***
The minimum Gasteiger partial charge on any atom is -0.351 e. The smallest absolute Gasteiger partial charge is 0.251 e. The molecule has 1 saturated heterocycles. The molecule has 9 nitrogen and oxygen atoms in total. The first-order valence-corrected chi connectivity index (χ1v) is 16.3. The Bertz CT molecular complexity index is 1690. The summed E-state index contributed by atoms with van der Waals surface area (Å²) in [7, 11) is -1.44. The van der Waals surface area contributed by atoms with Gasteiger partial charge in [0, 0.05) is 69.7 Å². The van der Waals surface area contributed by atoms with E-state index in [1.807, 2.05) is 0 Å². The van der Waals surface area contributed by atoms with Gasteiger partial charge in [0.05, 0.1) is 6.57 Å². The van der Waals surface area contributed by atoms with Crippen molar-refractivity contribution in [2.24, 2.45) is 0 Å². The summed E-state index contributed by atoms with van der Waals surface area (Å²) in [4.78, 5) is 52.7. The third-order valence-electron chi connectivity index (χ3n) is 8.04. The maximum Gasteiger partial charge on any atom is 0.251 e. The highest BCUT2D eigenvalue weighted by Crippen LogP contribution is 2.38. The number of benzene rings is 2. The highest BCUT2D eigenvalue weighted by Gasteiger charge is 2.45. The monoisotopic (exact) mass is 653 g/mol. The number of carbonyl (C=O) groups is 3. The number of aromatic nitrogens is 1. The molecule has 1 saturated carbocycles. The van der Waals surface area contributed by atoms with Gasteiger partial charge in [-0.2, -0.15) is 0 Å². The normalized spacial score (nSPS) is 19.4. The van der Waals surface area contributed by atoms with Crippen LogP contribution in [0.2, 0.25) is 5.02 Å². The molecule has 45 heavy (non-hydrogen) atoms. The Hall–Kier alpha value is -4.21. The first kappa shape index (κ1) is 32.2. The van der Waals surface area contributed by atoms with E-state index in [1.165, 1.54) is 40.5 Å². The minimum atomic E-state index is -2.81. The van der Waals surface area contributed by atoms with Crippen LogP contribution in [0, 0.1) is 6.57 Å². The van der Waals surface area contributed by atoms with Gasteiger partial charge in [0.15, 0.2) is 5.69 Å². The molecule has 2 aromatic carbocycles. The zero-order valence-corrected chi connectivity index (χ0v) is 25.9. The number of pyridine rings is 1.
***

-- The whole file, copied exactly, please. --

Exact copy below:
The minimum Gasteiger partial charge on any atom is -0.351 e. The smallest absolute Gasteiger partial charge is 0.251 e. The molecule has 1 saturated heterocycles. The molecule has 9 nitrogen and oxygen atoms in total. The first-order valence-corrected chi connectivity index (χ1v) is 16.3. The Bertz CT molecular complexity index is 1690. The summed E-state index contributed by atoms with van der Waals surface area (Å²) in [7, 11) is -1.44. The van der Waals surface area contributed by atoms with Gasteiger partial charge in [0, 0.05) is 69.7 Å². The van der Waals surface area contributed by atoms with E-state index in [1.807, 2.05) is 0 Å². The van der Waals surface area contributed by atoms with Gasteiger partial charge in [0.05, 0.1) is 6.57 Å². The van der Waals surface area contributed by atoms with Crippen molar-refractivity contribution in [2.24, 2.45) is 0 Å². The summed E-state index contributed by atoms with van der Waals surface area (Å²) in [4.78, 5) is 52.7. The third-order valence-electron chi connectivity index (χ3n) is 8.04. The maximum Gasteiger partial charge on any atom is 0.251 e. The highest BCUT2D eigenvalue weighted by Crippen LogP contribution is 2.38. The number of benzene rings is 2. The highest BCUT2D eigenvalue weighted by Gasteiger charge is 2.45. The monoisotopic (exact) mass is 653 g/mol. The number of carbonyl (C=O) groups is 3. The number of aromatic nitrogens is 1. The molecule has 1 saturated carbocycles. The van der Waals surface area contributed by atoms with Gasteiger partial charge in [-0.2, -0.15) is 0 Å². The normalized spacial score (nSPS) is 19.4. The van der Waals surface area contributed by atoms with Crippen LogP contribution in [0.2, 0.25) is 5.02 Å². The molecule has 45 heavy (non-hydrogen) atoms. The Hall–Kier alpha value is -4.21. The first kappa shape index (κ1) is 32.2. The van der Waals surface area contributed by atoms with E-state index in [1.165, 1.54) is 40.5 Å². The minimum atomic E-state index is -2.81. The van der Waals surface area contributed by atoms with Crippen LogP contribution in [0, 0.1) is 6.57 Å². The van der Waals surface area contributed by atoms with Gasteiger partial charge in [0.15, 0.2) is 5.69 Å². The molecule has 2 aromatic carbocycles. The zero-order valence-corrected chi connectivity index (χ0v) is 25.9. The number of pyridine rings is 1.